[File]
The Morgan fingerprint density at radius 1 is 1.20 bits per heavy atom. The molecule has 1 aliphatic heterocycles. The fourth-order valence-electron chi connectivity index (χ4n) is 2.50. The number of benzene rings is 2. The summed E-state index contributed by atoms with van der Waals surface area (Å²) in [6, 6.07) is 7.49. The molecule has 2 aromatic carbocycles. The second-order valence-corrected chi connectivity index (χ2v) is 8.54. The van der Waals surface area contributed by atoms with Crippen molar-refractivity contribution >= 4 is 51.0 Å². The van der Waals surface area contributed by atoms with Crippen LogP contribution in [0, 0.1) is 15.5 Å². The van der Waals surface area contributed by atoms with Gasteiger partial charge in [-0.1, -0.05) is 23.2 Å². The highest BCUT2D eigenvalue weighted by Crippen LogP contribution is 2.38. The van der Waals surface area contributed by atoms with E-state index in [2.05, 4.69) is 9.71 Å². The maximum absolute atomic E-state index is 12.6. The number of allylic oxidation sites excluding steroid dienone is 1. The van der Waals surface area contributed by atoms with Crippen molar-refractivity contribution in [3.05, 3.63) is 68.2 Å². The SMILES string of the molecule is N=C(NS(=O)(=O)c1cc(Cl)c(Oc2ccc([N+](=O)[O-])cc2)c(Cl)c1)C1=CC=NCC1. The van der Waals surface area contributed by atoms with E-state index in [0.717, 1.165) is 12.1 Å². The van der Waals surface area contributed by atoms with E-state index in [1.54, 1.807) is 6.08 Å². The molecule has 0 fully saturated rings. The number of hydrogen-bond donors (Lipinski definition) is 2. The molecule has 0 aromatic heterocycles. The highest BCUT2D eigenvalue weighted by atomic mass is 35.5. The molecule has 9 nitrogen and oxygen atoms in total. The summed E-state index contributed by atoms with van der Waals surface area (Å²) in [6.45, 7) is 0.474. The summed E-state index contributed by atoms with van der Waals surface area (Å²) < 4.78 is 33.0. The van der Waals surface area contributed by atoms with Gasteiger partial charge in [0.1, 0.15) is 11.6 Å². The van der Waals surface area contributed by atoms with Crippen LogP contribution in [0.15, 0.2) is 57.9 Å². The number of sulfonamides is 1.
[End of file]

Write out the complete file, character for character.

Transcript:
The Morgan fingerprint density at radius 1 is 1.20 bits per heavy atom. The molecule has 1 aliphatic heterocycles. The fourth-order valence-electron chi connectivity index (χ4n) is 2.50. The number of benzene rings is 2. The summed E-state index contributed by atoms with van der Waals surface area (Å²) in [6, 6.07) is 7.49. The molecule has 2 aromatic carbocycles. The second-order valence-corrected chi connectivity index (χ2v) is 8.54. The van der Waals surface area contributed by atoms with Crippen molar-refractivity contribution >= 4 is 51.0 Å². The van der Waals surface area contributed by atoms with Crippen LogP contribution in [0, 0.1) is 15.5 Å². The van der Waals surface area contributed by atoms with Gasteiger partial charge in [-0.1, -0.05) is 23.2 Å². The highest BCUT2D eigenvalue weighted by Crippen LogP contribution is 2.38. The van der Waals surface area contributed by atoms with E-state index in [2.05, 4.69) is 9.71 Å². The maximum absolute atomic E-state index is 12.6. The number of allylic oxidation sites excluding steroid dienone is 1. The van der Waals surface area contributed by atoms with Crippen molar-refractivity contribution in [3.05, 3.63) is 68.2 Å². The SMILES string of the molecule is N=C(NS(=O)(=O)c1cc(Cl)c(Oc2ccc([N+](=O)[O-])cc2)c(Cl)c1)C1=CC=NCC1. The van der Waals surface area contributed by atoms with E-state index in [0.717, 1.165) is 12.1 Å². The van der Waals surface area contributed by atoms with E-state index in [1.54, 1.807) is 6.08 Å². The molecule has 0 fully saturated rings. The number of hydrogen-bond donors (Lipinski definition) is 2. The molecule has 0 aromatic heterocycles. The highest BCUT2D eigenvalue weighted by atomic mass is 35.5. The molecule has 9 nitrogen and oxygen atoms in total. The summed E-state index contributed by atoms with van der Waals surface area (Å²) in [6.45, 7) is 0.474. The summed E-state index contributed by atoms with van der Waals surface area (Å²) < 4.78 is 33.0. The van der Waals surface area contributed by atoms with Gasteiger partial charge in [0.1, 0.15) is 11.6 Å². The van der Waals surface area contributed by atoms with Crippen LogP contribution in [0.15, 0.2) is 57.9 Å². The number of sulfonamides is 1.